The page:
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Pollination Biology and Taxonomy of Dinemandra and Dinemagonum (Malpighiaceae)

Beryl B. Simpson
Systematic Botany
Vol. 14, No. 3 (Jul. - Sep., 1989), pp. 408-426
DOI: 10.2307/2418932
Stable URL: http://www.jstor.org/stable/2418932
Page Count: 19
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Pollination Biology and Taxonomy of Dinemandra and Dinemagonum (Malpighiaceae)
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Abstract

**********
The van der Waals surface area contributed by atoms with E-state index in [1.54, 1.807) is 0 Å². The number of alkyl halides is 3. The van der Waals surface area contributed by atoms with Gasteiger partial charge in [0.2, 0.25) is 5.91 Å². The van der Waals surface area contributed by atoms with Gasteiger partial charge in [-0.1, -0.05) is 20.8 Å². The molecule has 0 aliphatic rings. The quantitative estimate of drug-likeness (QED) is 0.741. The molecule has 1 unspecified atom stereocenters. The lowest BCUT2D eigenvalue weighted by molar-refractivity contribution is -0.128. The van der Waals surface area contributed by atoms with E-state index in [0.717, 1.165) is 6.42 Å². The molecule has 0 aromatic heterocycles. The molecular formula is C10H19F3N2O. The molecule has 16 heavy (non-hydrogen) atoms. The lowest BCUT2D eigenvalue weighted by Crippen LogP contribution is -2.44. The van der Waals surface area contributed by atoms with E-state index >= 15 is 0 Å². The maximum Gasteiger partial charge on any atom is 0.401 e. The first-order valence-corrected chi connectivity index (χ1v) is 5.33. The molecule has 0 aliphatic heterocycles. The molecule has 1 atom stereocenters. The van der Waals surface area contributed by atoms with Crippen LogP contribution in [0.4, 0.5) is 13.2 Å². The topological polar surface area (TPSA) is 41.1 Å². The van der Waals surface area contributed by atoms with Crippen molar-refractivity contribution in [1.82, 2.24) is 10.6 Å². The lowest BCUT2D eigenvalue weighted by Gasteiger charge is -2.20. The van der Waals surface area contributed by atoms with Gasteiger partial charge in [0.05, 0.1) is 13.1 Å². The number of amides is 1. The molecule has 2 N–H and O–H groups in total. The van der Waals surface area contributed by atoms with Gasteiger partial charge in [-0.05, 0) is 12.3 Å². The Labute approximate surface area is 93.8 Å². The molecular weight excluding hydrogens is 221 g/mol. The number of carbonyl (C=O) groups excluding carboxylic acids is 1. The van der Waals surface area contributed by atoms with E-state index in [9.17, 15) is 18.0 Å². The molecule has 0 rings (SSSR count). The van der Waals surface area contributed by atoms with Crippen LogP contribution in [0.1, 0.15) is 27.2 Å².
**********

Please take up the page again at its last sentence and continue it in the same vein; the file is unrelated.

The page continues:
Dinemandra and Dinemagonum, the only two genera of Malpighiaceae in Chile, have calyx glands borne on stalks rather than appressed to the surfaces of the calyx lobes as is typical of malpighs. It is proposed that this positioning of the glandular secretory surfaces (elaiophores) on the ends of stalks provides an intergland distance and surface area needed for the robust Centris bees that serve as pollinators. The structure of the stalked calyx glands and similarities in pollen provide evidence for the close relationships of the two genera despite their traditional placement in different tribes. However, the sister group of the two genera is impossible to determine at the present time. Extensive collections of both genera in the desertic regions of northern Chile where they are endemic has shown that each is monotypic. The previous recognition of several species in each genus resulted from few available specimens and a tendency, particularly in the case of Dinemandra, for plants from small isolated populations to have rather distinctive morphologies.

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